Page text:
Dementia is not a specific condition—it is a group of symptoms closely related to changes in the brain. The brain’s cognitive decline affects a person’s intellectual abilities, memory and ability to function. The most common form of dementia is Alzheimer’s disease; however, vascular disorders, infections of the central nervous system and even depression cause dementia, states The Cleveland Clinic. Activities promote self esteem and increase quality of life for dementia patients. Planned activities should focus on positivity and what the dementia patient can accomplish. Divide dementia activities into simple, realistic steps.
Fill a basin with warm water and add a soft washcloth. Wash each patient’s hands and arms. Pat skin dry with a clean towel. Apply scented lotion or essential oils and give a hand massage. Essential oils, such as lavender, are recommended because they cross the blood/brain barrier, similar to medication according to the book "The Fragrant Mind: Aromatherapy for Personality, Mind, Mood, and Emotion" by Valerie Ann Worwood. Lavender oils promote relaxation and decrease stress, while citrus oils are invigorating and promote energy. The University of Maryland Medical Center suggests aromatherapy and use of essential oils in coordination with massage therapy may benefit dementia patients. Speak softly and ask permission to give a hand massage before starting. While giving the massage, orient the person to the time of day and upcoming activities. Wash your hands or use antimicrobial cleanser between patients to decrease the spread of germs.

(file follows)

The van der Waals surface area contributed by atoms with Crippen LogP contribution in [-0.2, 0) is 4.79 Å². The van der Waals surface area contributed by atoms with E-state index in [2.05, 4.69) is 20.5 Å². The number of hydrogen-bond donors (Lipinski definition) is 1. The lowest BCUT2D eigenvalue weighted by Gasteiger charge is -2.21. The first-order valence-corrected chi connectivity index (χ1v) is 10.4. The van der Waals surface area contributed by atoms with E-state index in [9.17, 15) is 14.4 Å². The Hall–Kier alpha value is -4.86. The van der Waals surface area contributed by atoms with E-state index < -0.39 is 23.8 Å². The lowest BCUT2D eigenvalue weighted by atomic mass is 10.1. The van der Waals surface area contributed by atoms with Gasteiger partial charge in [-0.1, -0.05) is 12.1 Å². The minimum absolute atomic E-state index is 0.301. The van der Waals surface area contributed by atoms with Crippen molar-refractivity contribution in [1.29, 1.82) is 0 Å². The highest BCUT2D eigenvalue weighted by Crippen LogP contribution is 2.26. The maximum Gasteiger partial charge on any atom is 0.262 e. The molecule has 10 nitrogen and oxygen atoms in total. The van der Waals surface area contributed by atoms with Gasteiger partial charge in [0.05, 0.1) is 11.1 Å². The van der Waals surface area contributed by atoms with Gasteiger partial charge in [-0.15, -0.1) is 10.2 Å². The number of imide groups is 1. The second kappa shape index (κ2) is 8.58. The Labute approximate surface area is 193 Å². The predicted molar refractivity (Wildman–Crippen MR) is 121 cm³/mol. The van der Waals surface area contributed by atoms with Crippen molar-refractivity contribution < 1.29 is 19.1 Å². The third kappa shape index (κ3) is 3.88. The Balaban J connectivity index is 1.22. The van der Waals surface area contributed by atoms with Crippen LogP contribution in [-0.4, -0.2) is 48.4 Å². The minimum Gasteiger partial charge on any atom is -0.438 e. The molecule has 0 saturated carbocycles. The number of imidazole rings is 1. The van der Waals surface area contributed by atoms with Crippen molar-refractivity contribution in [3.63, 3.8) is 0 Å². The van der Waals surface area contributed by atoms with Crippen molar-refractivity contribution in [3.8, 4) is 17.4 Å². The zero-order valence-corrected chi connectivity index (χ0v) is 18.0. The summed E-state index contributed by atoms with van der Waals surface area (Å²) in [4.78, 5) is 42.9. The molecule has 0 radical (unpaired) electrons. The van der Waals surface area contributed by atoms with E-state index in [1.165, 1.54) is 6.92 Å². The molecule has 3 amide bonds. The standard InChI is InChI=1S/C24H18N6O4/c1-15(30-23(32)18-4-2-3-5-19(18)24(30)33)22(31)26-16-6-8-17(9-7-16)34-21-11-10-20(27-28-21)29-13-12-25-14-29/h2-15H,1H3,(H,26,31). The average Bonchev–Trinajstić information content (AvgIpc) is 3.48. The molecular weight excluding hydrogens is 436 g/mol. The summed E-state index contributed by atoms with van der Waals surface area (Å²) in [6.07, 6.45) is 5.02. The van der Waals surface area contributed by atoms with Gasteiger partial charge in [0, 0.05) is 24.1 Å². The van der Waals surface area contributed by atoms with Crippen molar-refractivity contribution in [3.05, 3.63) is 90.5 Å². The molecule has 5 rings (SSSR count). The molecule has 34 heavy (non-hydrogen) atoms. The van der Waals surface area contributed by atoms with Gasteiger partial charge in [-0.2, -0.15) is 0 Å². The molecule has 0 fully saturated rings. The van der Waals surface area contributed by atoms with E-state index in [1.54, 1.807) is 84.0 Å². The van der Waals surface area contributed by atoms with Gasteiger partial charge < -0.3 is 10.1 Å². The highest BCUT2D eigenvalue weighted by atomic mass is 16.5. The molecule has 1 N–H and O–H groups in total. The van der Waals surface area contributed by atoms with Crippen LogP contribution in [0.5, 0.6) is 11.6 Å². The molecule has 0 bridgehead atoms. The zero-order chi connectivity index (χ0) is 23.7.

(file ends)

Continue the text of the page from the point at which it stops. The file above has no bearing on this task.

Include dementia patients in household chores. Helping with chores gives a dementia patient a sense of belonging and pride. Have patients help sort or polish silverware, set the dining room table or even help make a dessert. Many older dementia and Alzheimer’s patients enjoy helping to sort or fold laundry. Set aside a basket of old clothes to fold. Additional options include stuffing envelopes, polishing shoes, vacuuming or watering plants. Create a safe environment by supervising patients carefully.
Discussing the past with dementia patients helps preserve memories that still exist. Talk about meaningful, fun events, such as a first kiss or first date. Ask patients to talk about their first dance or where they met their spouses. Go around in a circle to share and discuss stories. Serve coffee and snacks to create a relaxing atmosphere. Invite family members; have someone write down the stories to share with loved ones not present.